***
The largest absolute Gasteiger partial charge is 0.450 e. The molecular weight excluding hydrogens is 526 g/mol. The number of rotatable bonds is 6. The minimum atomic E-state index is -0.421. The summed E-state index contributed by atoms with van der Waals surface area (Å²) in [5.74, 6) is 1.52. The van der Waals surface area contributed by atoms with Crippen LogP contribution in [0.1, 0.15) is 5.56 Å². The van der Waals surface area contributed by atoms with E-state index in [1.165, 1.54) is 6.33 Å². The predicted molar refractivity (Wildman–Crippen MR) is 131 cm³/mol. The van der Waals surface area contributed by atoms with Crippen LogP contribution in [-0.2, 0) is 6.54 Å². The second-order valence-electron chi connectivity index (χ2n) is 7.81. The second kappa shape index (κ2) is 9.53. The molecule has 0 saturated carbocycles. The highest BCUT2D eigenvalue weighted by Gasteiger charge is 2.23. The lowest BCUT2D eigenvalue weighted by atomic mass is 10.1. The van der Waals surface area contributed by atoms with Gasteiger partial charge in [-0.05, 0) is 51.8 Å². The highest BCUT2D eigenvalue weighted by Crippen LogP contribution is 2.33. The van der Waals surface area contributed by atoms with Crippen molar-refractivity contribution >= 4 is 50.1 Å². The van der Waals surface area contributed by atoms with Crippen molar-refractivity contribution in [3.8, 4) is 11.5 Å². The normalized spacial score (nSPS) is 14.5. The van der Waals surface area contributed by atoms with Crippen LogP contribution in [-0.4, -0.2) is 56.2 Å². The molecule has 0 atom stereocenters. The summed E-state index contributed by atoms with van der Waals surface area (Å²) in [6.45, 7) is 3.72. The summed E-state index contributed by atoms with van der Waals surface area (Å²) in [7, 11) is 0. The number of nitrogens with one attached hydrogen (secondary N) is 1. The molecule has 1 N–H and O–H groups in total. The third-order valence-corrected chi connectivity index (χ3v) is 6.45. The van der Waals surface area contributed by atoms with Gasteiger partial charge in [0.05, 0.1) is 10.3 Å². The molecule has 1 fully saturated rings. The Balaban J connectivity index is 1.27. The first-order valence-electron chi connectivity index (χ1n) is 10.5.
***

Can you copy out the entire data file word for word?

The largest absolute Gasteiger partial charge is 0.450 e. The molecular weight excluding hydrogens is 526 g/mol. The number of rotatable bonds is 6. The minimum atomic E-state index is -0.421. The summed E-state index contributed by atoms with van der Waals surface area (Å²) in [5.74, 6) is 1.52. The van der Waals surface area contributed by atoms with Crippen LogP contribution in [0.1, 0.15) is 5.56 Å². The van der Waals surface area contributed by atoms with E-state index in [1.165, 1.54) is 6.33 Å². The predicted molar refractivity (Wildman–Crippen MR) is 131 cm³/mol. The van der Waals surface area contributed by atoms with Crippen LogP contribution in [-0.2, 0) is 6.54 Å². The second-order valence-electron chi connectivity index (χ2n) is 7.81. The second kappa shape index (κ2) is 9.53. The molecule has 0 saturated carbocycles. The highest BCUT2D eigenvalue weighted by Gasteiger charge is 2.23. The lowest BCUT2D eigenvalue weighted by atomic mass is 10.1. The van der Waals surface area contributed by atoms with Gasteiger partial charge in [-0.05, 0) is 51.8 Å². The highest BCUT2D eigenvalue weighted by Crippen LogP contribution is 2.33. The van der Waals surface area contributed by atoms with Crippen molar-refractivity contribution >= 4 is 50.1 Å². The van der Waals surface area contributed by atoms with Crippen molar-refractivity contribution in [3.8, 4) is 11.5 Å². The normalized spacial score (nSPS) is 14.5. The van der Waals surface area contributed by atoms with Crippen LogP contribution in [-0.4, -0.2) is 56.2 Å². The molecule has 0 atom stereocenters. The summed E-state index contributed by atoms with van der Waals surface area (Å²) in [6.45, 7) is 3.72. The summed E-state index contributed by atoms with van der Waals surface area (Å²) in [7, 11) is 0. The number of nitrogens with one attached hydrogen (secondary N) is 1. The molecule has 1 N–H and O–H groups in total. The third-order valence-corrected chi connectivity index (χ3v) is 6.45. The van der Waals surface area contributed by atoms with Gasteiger partial charge in [0.05, 0.1) is 10.3 Å². The molecule has 1 fully saturated rings. The Balaban J connectivity index is 1.27. The first-order valence-electron chi connectivity index (χ1n) is 10.5.